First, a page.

In most cases, the caretaker is paid by the community a small compensation for this, per week, per month or in whatever way that is best suited in the community. In case of a major problem, the caretaker should take action and is responsible to inform the WSP or regional caretaker who will repair the pump for a fixed price between 25 and 50 US$, only depending on the distance. The fixed repair price is important for the community and the caretaker, because they will know how much to collect for the repair. In this case, the O&M is very transparent and sustainable.
The community has no more worries for repairs or to get spare parts. The BluePump basically does not need any spare parts in the first place, and in the rare case some parts are needed, they will be supplied and installed for free by the regional BluePump support.
The BlueZone concept is sustainable by itself, because all stakeholders have an interest in keeping the pump operational. The regional BluePump support or WSP also has a strong interest to keep all BluePumps in a good working order. When all BluePumps are working, it's good reputation will buzz around and the BluePump dealer will sell more BluePumps, expanding the BlueZone even further.
FairWater assists in setting up the Operation & Maintenance (O&M) in these BlueZones and is monitoring from time to time the performance in the field. If needed, FairWater will do follow-up missions for further training and assistance. In case the BlueZone needs specific materials or new parts (updates of older type of BluePumps) FairWater will provide these parts for free, in collaboration with the local FairWater partners.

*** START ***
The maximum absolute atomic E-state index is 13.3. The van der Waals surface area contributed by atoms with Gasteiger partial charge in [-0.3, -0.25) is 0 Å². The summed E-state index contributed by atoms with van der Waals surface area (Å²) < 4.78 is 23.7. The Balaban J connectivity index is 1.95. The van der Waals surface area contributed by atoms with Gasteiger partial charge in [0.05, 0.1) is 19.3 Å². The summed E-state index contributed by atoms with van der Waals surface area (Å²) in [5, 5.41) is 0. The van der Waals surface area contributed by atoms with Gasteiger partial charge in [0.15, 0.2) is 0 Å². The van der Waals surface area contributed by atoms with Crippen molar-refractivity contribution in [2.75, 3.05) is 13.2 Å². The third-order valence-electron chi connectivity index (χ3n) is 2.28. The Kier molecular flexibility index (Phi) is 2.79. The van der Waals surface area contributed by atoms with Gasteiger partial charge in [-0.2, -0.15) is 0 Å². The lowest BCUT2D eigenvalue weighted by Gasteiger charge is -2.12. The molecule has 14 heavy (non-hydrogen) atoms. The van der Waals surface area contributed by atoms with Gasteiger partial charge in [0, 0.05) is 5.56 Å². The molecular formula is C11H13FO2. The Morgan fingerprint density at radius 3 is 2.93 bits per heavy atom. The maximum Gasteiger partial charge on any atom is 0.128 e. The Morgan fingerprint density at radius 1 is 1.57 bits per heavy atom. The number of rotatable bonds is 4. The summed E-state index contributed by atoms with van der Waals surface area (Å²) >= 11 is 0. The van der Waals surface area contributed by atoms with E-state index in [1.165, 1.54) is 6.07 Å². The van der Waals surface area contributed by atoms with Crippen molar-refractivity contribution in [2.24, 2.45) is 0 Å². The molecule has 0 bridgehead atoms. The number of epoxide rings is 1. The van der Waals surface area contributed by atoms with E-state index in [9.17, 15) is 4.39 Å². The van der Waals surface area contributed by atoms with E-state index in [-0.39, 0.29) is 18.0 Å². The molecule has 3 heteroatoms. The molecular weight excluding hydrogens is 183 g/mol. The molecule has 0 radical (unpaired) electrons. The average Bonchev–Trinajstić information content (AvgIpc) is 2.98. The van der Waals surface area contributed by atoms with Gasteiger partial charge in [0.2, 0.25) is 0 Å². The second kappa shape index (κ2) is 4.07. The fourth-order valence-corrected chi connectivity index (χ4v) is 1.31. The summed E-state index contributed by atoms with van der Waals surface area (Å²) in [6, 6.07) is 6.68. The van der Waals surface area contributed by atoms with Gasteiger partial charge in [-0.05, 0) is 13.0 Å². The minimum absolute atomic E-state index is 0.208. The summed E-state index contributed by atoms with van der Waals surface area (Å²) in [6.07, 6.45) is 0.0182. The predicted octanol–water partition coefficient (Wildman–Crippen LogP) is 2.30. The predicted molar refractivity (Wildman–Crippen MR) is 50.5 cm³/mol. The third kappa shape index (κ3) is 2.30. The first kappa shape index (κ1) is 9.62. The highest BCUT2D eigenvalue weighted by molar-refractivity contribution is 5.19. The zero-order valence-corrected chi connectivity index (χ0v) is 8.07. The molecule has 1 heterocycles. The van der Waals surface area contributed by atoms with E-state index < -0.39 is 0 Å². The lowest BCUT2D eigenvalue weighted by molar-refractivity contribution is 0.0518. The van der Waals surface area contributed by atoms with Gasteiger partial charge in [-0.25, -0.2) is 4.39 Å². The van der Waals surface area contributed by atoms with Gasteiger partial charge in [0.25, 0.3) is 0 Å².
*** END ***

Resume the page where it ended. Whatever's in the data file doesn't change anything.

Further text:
In the Gambia a good and active example can be seen already of the BlueZone Concept. The country dealer Swe-Gam has BluePumps in stock and installs BluePumps with a year warrantee. Already over 50 BluePumps are operational in this BlueZone. Swe-Gam has already a good reputation all over Gambia as the BluePump supplier and support. As a result, the communities and others also start to know of the other products that Swe-Gam has to offer in the rural areas, such as agricultural equipment. Therefore their activities in installing and maintaining BluePumps have a positive spin-of for the company Swe-Gam as a whole.
The advantages of the BlueZone concept are:
- Operational costs for a BluePumps is very low (generally less than 50 US$ per pump per year);
- Breakdowns are very unlikely, people have water for a life-time;
- In case of unlikely breakdown, repairs with an ABC contract are done with triple F: Fast, Fixed & Fair price;
- Users will always know exactly what they will have to pay for a repair;
- No need of building up a "repair fund" (this created too many stories and problems in the past);
- The caretaker ican have a salary because users like reliability; he is motivated to keep "his" pump in condition;
- Governements have free monitoring through the data of the WSP
BlueZones cannot be introduced in all African countries
We also noticed that it is not possible to start with a BlueZone in all African counries. Sometimes water NGOs still have to go on with outdated VLOM approach for the moment. They have to do so, because they must follow the guidelines of some Governments in Africa. It is said in Africa, that the main reason these Governments prefer the VLOM approach, is because they protect the business of some handpump sellers that do not welcome a free competition of better quality products.
Examples are for instance Ghana, Uganda, Mali and Nigeria.... We regret that, and we hope that the NGOs and major donors will convince these governments that this is not the way foreward. The water problems of communities in these VLOM countries should not be used anymore to justify handpump business deals, they also deserve access to better quality handpumps.
For more information: contact FairWater